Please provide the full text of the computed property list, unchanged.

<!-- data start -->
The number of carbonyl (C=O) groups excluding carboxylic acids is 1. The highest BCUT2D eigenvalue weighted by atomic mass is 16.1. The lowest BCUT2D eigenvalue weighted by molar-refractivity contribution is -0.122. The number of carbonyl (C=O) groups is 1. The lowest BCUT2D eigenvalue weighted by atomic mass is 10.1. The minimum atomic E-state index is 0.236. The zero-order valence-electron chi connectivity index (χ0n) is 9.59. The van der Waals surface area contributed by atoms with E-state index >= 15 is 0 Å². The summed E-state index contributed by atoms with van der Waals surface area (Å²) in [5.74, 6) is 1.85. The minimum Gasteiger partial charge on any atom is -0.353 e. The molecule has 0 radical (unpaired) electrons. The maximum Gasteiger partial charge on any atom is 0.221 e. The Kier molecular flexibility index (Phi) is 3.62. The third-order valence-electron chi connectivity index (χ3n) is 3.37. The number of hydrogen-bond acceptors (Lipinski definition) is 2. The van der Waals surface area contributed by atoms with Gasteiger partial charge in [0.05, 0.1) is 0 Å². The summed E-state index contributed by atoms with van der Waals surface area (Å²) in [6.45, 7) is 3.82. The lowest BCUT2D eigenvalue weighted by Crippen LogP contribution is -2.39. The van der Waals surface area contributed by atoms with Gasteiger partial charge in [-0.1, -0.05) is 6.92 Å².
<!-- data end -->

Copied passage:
The number of carbonyl (C=O) groups excluding carboxylic acids is 1. The highest BCUT2D eigenvalue weighted by atomic mass is 16.1. The lowest BCUT2D eigenvalue weighted by molar-refractivity contribution is -0.122. The number of carbonyl (C=O) groups is 1. The lowest BCUT2D eigenvalue weighted by atomic mass is 10.1. The minimum atomic E-state index is 0.236. The zero-order valence-electron chi connectivity index (χ0n) is 9.59. The van der Waals surface area contributed by atoms with E-state index >= 15 is 0 Å². The summed E-state index contributed by atoms with van der Waals surface area (Å²) in [5.74, 6) is 1.85. The minimum Gasteiger partial charge on any atom is -0.353 e. The molecule has 0 radical (unpaired) electrons. The maximum Gasteiger partial charge on any atom is 0.221 e. The Kier molecular flexibility index (Phi) is 3.62. The third-order valence-electron chi connectivity index (χ3n) is 3.37. The number of hydrogen-bond acceptors (Lipinski definition) is 2. The van der Waals surface area contributed by atoms with Gasteiger partial charge in [0.05, 0.1) is 0 Å². The summed E-state index contributed by atoms with van der Waals surface area (Å²) in [6.45, 7) is 3.82. The lowest BCUT2D eigenvalue weighted by Crippen LogP contribution is -2.39. The van der Waals surface area contributed by atoms with Gasteiger partial charge in [-0.1, -0.05) is 6.92 Å².